Injured fish leads to banning of leadcore at Bury Hill

The owner of one of the country’s most popular day-ticket fisheries has banned the use of leadcore in a bid to prevent damage to his fish stocks.

Bury Hill Fishery boss David de Vere (inset) has made the ruling after finding several fish either tethered or trailing lengths of the material on both the Old Lake and the Temple syndicate of the Surrey complex.

“To be honest I’ve been considering banning leadcore since last year,” David told Angling Times. “When we recently found a couple of fish showing signs of injury caused by the product it was the final straw, and I decided to ban it before it led to the death of one of our carp.”

Leadcore has been the subject of controversy for many years, but many carpers consider it to be an essential tackle box component.

“There are loads of alternative products on the market which are just as good as, if not better than leadcore,” said Bury Hill’s on-site tackle shop manager Russ Evans.

“A lot of anglers automatically incorporate it in their rigs without thinking about why they are using it and whether it is actually required for the situation they’re in,” he added.

The move certainly hasn’t affected catch results at the venue - in the last week Temple Lake produced 12 thirties to 37lb 11oz, along with numerous twenties, and the Old Lake provided anglers with countless doubles and 20lb-plus fish.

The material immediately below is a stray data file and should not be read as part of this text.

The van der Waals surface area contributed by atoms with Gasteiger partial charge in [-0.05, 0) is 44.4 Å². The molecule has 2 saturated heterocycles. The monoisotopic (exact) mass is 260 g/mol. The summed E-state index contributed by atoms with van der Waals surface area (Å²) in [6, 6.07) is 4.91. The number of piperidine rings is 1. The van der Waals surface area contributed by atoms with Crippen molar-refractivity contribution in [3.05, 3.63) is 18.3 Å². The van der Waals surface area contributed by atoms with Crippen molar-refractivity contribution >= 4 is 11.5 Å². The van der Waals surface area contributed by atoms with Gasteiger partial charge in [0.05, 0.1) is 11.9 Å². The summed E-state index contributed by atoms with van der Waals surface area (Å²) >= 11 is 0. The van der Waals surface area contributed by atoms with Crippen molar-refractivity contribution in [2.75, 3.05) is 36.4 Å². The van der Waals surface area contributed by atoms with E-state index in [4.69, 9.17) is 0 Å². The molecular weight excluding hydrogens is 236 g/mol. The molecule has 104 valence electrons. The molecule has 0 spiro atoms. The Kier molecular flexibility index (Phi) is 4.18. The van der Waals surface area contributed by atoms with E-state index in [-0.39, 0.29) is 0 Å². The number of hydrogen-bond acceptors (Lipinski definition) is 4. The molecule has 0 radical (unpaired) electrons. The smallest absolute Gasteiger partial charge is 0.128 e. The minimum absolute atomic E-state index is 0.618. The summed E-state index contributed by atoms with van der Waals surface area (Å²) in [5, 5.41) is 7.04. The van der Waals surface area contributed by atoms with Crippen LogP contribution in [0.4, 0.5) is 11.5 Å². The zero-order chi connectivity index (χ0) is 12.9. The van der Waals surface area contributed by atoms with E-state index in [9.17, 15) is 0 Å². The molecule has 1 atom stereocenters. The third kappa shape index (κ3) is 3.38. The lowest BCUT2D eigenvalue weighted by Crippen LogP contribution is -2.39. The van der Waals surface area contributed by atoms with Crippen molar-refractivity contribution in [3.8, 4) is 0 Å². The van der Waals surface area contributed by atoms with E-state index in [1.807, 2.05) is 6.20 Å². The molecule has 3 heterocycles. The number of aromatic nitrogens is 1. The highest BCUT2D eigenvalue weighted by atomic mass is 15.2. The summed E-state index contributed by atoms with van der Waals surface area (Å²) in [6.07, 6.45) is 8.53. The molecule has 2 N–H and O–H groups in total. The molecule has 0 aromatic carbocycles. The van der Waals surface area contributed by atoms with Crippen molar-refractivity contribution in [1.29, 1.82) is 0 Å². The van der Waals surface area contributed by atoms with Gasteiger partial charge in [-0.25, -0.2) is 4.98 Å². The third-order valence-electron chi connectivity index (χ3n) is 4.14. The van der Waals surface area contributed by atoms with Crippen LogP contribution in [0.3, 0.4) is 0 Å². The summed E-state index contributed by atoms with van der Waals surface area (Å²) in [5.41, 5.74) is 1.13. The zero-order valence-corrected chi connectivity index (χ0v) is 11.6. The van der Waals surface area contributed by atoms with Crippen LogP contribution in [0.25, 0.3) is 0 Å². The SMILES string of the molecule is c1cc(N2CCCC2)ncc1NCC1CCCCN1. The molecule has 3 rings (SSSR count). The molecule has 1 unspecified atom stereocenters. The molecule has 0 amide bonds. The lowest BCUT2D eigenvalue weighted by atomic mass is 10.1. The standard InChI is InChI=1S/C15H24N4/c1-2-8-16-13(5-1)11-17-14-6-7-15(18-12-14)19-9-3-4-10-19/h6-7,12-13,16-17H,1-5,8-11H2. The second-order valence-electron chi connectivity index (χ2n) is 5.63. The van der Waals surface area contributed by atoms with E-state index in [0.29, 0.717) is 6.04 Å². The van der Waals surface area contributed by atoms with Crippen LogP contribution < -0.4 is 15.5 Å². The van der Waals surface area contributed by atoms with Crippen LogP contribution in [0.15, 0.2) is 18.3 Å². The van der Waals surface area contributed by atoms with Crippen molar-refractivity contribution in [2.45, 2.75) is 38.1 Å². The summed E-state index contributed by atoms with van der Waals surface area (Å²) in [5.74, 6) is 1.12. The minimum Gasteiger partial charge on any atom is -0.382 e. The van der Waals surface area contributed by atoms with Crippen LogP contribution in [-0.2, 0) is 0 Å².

One of those cashing in on the action was venue regular Sean Howard. Fishing to open water on Temple Lake, the local rod banked a brace of thirties weighing 32lb 11oz and 31lb 9oz - all without the aid of leadcore. “I’ve never been a fan of it and I’m pleased the ban has been imposed,” said Sean.

Bury Hill isn’t the first fishery to outlaw the controversial product.

Several high-profile big-carp venues, including Catch 22 in Norfolk and Oxford’s Orchid Lakes, also have bans in place.

Mid Kent Fisheries boss Chris Logsdon banned leadcore on all his waters - including Britain’s record carp venue Conningbrook - after finding a dead 33lb carp tethered to an underwater snag last year, but later reversed his decision.

“After consulting with several experienced carp anglers I lifted the ban on the proviso that it is only used for helicopter-style rigs where the hooklink can be shed easily.

“If I find anyone abusing this rule I will put in place a permanent ban with no discussion or warning,” said Chris.